bit off

a bit off

1. Sickly, unwell, or out of sorts, either physically or mentally. You seem a bit off, Jim. Are you feeling all right? That dog on the corner looks a bit off. I think we should walk another way home.
2. Somewhat strange, incorrect, inaccurate, or substandard. A: "The rest of your portrait is coming along really well, but the hands look a bit off." B: "I know, hands are just so hard to draw!" The gameplay is great, but the graphics on the characters' faces are a bit off.
3. Of food, spoiled or rotten. These chicken breasts smell a bit off—I think we should throw them out.
See also: bit, off

bite off

To use the teeth to pull off something. The bitten item can be named before or after "off." We had to take the dog to the vet after he bit off and ate a piece of a questionable-looking plant. Once the lollipop was soft enough, I bit it off the stick
See also: bite, off

*bit off

 and *little off
a little crazy; a little out of whack. (*Typically: be ~; find someone ~.) This guy's a little off, but he is harmless.
See also: bit, off
References in classic literature ?
With his teeth, he bit off the paw of his front foot and threw it at that poor beast, so that he might have something to eat."
ha!--goin' to get married and the rest-- thought you might be unstrung, eh, a trifle?--nerves just a bit off, you know.
But he liked to think how Laura would put out her lips and her tiny hands for the bits of sugarcandy; and to give the greater keenness to these pleasures of imagination, he took out the parcel, made a small hole in the paper, and bit off a crystal or two, which had so solacing an effect under the confined prospect and damp odors of the gig-umbrella, that he repeated the process more than once on his way.
She threw the package into the stove, but I bit off a corner of one of the chips I held in my hand, and chewed it tentatively.
Not deriving from these means the relief which he sought, he bit off an immense mouthful from the bread and meat, and took a quick drink of the porter; by which artificial aids he choked himself and effected a diversion of the subject.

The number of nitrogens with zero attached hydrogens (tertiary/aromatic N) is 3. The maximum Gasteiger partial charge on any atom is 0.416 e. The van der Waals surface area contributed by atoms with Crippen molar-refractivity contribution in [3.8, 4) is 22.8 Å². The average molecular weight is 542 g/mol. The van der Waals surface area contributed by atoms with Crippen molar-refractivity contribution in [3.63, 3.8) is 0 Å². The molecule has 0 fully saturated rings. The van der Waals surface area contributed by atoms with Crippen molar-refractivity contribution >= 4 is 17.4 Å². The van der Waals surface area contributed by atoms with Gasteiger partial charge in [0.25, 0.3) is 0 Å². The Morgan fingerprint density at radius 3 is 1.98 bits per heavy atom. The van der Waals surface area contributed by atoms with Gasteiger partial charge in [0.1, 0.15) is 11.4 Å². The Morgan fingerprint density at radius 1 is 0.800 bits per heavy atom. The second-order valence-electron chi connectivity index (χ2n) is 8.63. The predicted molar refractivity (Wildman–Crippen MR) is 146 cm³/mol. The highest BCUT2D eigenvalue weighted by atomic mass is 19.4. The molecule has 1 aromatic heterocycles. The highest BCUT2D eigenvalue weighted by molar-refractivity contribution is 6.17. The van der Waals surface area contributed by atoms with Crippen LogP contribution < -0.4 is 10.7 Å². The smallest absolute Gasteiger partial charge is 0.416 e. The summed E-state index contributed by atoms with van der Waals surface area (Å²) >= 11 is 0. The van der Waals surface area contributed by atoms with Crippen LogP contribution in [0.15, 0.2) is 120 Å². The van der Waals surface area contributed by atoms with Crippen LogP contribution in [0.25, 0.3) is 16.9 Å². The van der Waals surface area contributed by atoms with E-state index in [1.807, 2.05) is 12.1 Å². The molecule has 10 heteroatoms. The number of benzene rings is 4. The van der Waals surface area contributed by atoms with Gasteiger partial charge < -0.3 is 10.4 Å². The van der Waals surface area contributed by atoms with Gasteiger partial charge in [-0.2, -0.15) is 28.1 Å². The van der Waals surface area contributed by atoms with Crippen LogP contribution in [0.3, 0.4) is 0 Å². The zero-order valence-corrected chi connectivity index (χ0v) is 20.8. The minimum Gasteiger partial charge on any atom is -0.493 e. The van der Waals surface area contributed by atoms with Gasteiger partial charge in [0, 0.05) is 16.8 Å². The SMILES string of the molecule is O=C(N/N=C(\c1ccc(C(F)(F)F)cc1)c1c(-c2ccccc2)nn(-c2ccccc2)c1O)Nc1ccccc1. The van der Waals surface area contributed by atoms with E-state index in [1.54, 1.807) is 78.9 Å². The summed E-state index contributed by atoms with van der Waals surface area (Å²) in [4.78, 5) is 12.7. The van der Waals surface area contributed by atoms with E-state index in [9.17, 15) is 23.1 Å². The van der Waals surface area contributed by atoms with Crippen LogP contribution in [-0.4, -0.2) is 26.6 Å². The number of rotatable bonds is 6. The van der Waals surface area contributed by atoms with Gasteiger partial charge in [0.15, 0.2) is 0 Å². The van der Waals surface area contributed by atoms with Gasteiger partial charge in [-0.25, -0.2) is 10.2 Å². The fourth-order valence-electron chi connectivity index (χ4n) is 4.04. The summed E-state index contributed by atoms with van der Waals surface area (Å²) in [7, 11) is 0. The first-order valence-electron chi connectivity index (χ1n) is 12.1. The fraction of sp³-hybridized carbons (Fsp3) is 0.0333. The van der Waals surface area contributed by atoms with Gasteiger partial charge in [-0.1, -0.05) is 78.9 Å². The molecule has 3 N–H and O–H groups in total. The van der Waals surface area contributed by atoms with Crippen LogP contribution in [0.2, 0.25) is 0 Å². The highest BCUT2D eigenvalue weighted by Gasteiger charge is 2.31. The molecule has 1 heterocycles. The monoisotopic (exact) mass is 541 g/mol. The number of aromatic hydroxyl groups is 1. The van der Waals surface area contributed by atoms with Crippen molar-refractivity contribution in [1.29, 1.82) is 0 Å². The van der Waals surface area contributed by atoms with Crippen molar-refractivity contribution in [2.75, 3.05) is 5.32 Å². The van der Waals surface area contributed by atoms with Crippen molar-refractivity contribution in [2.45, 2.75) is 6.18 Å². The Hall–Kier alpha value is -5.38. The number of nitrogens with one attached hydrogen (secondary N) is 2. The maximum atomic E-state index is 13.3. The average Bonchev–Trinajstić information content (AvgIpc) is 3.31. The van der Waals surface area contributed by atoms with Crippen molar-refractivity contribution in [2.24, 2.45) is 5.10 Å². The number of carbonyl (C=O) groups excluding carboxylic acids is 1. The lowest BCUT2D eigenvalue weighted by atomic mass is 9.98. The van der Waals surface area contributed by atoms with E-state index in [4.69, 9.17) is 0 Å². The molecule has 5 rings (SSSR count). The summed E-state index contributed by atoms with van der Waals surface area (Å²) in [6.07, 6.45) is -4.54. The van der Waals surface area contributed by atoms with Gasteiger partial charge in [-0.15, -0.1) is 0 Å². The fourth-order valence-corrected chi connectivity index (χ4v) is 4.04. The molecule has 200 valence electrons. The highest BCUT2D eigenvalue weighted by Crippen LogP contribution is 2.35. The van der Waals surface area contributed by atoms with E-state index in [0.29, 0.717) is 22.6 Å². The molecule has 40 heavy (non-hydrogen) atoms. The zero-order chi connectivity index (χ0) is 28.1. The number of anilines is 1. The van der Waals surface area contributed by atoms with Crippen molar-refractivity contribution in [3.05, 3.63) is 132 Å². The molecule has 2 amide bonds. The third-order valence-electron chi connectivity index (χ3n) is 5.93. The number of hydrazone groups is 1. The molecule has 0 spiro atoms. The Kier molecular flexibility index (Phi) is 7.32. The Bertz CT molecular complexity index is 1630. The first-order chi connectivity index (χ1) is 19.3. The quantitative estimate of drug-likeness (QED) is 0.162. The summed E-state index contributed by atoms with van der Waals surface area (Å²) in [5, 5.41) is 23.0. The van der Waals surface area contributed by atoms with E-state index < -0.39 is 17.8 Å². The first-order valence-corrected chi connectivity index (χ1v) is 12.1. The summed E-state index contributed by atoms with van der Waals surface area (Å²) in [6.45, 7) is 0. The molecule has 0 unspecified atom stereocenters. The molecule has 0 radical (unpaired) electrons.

Is very much scarred about the face and body, and has the left ear bit off.'
So Phebe sat demurely in her place while her new teacher laid forth books and slates, a pretty inkstand and a little globe; hastily tore a bit off her big sponge, sharpened pencils with more energy than skill, and when all was ready gave a prance of satisfaction that set the pupil laughing.
Thou art like to achieve fame, Will, let me tell thee, for there will be many a merry ballad sung about the country, and many a merry story told in Sherwood of how Robin Hood taught Little John and Arthur a Bland the proper way to use the quarterstaff; likewise, as it were, how our good master bit off so large a piece of cake that he choked on it."
"I guess we've bit off more'n we could chew," he admitted to Saxon.
His hearing was a bit off, but he could foller you if you spoke to him nice and clear.
HARRY Styles says he got so high on magic mushrooms that he bit off part of his tongue.
The Independent Police Oversight Authority is probing a deputy OCS who allegedly assaulted a woman and bit off her left ear.
A Texas man accused of driving under the influence (DUI) bit off a part of an arresting officer's ear Friday evening, according to the police authorities.
"I knew Blaine was a little bit off because he didn't say anything in the warm-up and usually he's full of beans.
Ms Reeve, who works for Newcastle City Council, said it all felt "a bit off", but thrown off by the unexpected approach and wanting to be polite, she began to write her name on the street.